Cancer Research publishes new discoveries in colorectal oncogenesis
MAY . 02 2018
Peking University, May 2, 2018: Colorectal cancer (CRC) is one of the common and leading death diseases. Cancer starts when cells in the body grow out of control. Cells in nearly any part of the body can become cancer, and can spread to other areas of the body. Colorectal cancer is a cancer that starts in the colon or the rectum, which are the lower parts of large intestine.
Many studies are looking to identify the causes of colorectal cancer. The hope is that this might lead to new ways to help prevent and treat it. Recently, a group led by Dr. Zhang Xiuqin from Institute of Molecular Medicine, Peking university and their collaborators from Cancer Hospital Chinese Academy of Medical Sciences revealed an important cell signaling mechanism that plays an important role in colorectal oncogenesis.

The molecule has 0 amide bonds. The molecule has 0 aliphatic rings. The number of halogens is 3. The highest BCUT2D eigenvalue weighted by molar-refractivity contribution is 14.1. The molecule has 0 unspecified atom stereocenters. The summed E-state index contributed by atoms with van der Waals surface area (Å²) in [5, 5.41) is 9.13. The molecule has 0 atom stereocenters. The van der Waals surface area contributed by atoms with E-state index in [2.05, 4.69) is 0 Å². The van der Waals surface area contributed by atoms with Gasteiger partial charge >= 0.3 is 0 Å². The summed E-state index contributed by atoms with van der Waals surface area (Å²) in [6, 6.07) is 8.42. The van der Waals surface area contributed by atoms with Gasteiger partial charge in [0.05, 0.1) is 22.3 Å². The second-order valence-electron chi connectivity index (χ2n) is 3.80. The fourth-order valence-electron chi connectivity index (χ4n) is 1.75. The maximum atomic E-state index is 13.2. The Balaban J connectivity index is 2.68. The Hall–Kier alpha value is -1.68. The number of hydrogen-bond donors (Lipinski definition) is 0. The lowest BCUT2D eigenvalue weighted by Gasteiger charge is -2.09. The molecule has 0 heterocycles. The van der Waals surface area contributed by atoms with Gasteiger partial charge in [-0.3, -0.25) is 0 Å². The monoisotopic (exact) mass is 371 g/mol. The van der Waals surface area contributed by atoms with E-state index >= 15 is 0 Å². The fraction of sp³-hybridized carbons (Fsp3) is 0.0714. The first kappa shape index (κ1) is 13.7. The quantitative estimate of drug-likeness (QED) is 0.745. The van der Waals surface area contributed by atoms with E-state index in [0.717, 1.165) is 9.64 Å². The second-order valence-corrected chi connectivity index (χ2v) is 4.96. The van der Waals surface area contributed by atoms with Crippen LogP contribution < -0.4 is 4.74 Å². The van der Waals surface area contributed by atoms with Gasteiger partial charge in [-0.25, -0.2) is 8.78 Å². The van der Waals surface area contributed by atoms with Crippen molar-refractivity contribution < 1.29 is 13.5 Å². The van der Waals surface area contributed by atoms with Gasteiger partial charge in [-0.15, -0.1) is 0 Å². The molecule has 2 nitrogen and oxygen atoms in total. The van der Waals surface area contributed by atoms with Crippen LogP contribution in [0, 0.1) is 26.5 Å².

The researchers found two important signaling molecules, receptor-interacting protein 1 (RIPK1) and mitochondrial Ca2+ uniporter (MCU), both upregulated in human colorectal cancer. Specifically, RIPK1 interacts with MCU to promote cancer cell proliferation by increasing mitochondrial Ca2+ uptake and energy metabolism. These findings provided that RIPK1 and MCU as important therapeutic targets in colorectal cancer treatment. Development of new drugs that target RIPK1 or MCU in the future may be useful to prevent tumor development by inhibiting cancer cells metabolism and proliferation.
Written by: Zeng Fanxin, Cui Weiyi
Edited by: Zhang Jiang
Source: Institute of Molecular Medicine, Peking University